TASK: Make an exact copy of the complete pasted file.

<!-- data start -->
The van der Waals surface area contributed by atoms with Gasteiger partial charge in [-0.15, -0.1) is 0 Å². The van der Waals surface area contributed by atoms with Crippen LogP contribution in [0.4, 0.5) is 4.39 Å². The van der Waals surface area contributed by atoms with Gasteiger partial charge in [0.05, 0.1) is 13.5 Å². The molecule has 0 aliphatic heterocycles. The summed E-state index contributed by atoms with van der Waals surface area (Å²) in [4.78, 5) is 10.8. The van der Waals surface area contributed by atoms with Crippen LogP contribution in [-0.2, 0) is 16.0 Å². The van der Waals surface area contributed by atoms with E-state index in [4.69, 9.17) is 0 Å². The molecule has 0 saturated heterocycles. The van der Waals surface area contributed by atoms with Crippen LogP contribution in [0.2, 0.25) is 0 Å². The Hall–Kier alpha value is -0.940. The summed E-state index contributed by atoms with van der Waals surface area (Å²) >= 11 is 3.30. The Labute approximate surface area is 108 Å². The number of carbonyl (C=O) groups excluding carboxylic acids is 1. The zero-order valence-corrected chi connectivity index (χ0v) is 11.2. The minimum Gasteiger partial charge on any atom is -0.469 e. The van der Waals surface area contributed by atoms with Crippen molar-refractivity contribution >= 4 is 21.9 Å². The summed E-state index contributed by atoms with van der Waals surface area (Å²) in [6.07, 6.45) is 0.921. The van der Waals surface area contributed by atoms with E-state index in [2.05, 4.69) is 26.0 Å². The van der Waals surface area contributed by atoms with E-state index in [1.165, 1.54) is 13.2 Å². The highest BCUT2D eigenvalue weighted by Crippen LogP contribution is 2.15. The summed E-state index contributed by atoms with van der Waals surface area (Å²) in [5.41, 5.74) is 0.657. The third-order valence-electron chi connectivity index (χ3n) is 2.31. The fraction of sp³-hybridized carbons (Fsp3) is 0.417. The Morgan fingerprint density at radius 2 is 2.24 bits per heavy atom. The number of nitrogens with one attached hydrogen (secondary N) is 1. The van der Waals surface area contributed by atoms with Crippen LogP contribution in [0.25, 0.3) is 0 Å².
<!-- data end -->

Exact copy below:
The van der Waals surface area contributed by atoms with Gasteiger partial charge in [-0.15, -0.1) is 0 Å². The van der Waals surface area contributed by atoms with Crippen LogP contribution in [0.4, 0.5) is 4.39 Å². The van der Waals surface area contributed by atoms with Gasteiger partial charge in [0.05, 0.1) is 13.5 Å². The molecule has 0 aliphatic heterocycles. The summed E-state index contributed by atoms with van der Waals surface area (Å²) in [4.78, 5) is 10.8. The van der Waals surface area contributed by atoms with Crippen LogP contribution in [-0.2, 0) is 16.0 Å². The van der Waals surface area contributed by atoms with E-state index in [4.69, 9.17) is 0 Å². The molecule has 0 saturated heterocycles. The van der Waals surface area contributed by atoms with Crippen LogP contribution in [0.2, 0.25) is 0 Å². The Hall–Kier alpha value is -0.940. The summed E-state index contributed by atoms with van der Waals surface area (Å²) >= 11 is 3.30. The Labute approximate surface area is 108 Å². The number of carbonyl (C=O) groups excluding carboxylic acids is 1. The zero-order valence-corrected chi connectivity index (χ0v) is 11.2. The minimum Gasteiger partial charge on any atom is -0.469 e. The van der Waals surface area contributed by atoms with Crippen molar-refractivity contribution >= 4 is 21.9 Å². The summed E-state index contributed by atoms with van der Waals surface area (Å²) in [6.07, 6.45) is 0.921. The van der Waals surface area contributed by atoms with E-state index in [2.05, 4.69) is 26.0 Å². The van der Waals surface area contributed by atoms with E-state index in [1.165, 1.54) is 13.2 Å². The highest BCUT2D eigenvalue weighted by Crippen LogP contribution is 2.15. The summed E-state index contributed by atoms with van der Waals surface area (Å²) in [5.41, 5.74) is 0.657. The third-order valence-electron chi connectivity index (χ3n) is 2.31. The fraction of sp³-hybridized carbons (Fsp3) is 0.417. The Morgan fingerprint density at radius 2 is 2.24 bits per heavy atom. The number of nitrogens with one attached hydrogen (secondary N) is 1. The van der Waals surface area contributed by atoms with Crippen LogP contribution in [0.25, 0.3) is 0 Å².